A new study sheds light on why normal prion proteins may experience age-related mutations in inherited diseases. Researchers at the Case Western Reserve University School of Medicine studied a previously discovered mutation in the prion protein in members of an extended family in Indiana who inherited the prion disease Gerstmann-Straussler-Sheinker (GSS). GSS is a familial disease that causes movement disorders and has a course of approximately 3 years. This disease, and other prion diseases such as mad cow disease, are believed to be caused by the mutation of normally occurring proteins called prion proteins and are inevitably fatal.
In a laboratory study of the mutation that causes GSS in this family the mutant protein was found to assume its normal shape in the cell, but after it was unfolded it failed to return to its normal shape. This may explain why the disease is age-related since the healthy young cell can properly fold and maintain the mutant protein, but the deficits in the cellular machinery associated with aging might promote accumulation of the aberrant form of the prion protein resulting in disease.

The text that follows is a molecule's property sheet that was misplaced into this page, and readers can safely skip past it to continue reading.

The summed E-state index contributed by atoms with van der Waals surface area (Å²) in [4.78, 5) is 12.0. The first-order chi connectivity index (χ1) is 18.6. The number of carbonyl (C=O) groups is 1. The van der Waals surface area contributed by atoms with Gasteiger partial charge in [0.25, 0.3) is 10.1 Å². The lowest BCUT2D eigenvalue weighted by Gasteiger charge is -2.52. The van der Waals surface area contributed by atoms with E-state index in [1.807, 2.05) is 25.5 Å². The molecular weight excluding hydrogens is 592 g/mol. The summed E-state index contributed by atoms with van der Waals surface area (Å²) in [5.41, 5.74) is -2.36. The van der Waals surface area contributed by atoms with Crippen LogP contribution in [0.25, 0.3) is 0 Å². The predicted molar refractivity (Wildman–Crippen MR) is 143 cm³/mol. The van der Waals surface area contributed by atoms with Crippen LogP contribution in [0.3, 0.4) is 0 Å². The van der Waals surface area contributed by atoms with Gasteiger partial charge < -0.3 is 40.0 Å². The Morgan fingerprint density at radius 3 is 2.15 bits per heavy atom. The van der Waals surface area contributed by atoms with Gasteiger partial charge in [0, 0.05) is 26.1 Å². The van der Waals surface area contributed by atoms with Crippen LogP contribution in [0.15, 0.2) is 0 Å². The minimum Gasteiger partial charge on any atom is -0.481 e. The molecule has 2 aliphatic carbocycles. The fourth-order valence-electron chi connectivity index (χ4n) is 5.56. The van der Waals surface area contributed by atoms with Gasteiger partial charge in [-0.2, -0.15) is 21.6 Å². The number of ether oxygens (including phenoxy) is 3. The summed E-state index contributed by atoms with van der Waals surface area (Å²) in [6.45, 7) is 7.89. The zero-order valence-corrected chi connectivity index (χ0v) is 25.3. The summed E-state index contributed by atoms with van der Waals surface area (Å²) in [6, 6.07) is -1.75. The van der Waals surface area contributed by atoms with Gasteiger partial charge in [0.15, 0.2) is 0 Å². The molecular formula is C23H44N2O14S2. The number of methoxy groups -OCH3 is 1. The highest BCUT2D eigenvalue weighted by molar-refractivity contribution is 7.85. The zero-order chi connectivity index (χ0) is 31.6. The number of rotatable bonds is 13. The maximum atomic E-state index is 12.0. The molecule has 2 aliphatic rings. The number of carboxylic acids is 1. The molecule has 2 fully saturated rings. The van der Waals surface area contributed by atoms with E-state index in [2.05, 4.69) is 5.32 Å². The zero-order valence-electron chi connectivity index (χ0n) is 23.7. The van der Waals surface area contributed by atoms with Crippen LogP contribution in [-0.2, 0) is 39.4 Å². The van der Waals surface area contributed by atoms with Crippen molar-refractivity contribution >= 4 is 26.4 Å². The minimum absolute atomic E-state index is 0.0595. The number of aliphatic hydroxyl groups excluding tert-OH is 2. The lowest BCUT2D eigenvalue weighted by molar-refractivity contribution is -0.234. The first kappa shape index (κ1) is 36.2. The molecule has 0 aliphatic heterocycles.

There are several remaining questions, according to Robert Petersen, Ph.D., associate professor of pathology and neuroscience at Case and senior author of the study. "The most important question is," he said, "what is the exact nature of the improperly refolded form of the mutant protein. In addition, it will be important to address what features of the aging cell are most involved in defective protein folding, the understanding of which may result in novel therapeutic strategies for halting these devastating diseases."
The study appears in the April 2005 issue of the Journal of Alzheimer's Disease (http://www.j-alz.com), published by IOS Press.
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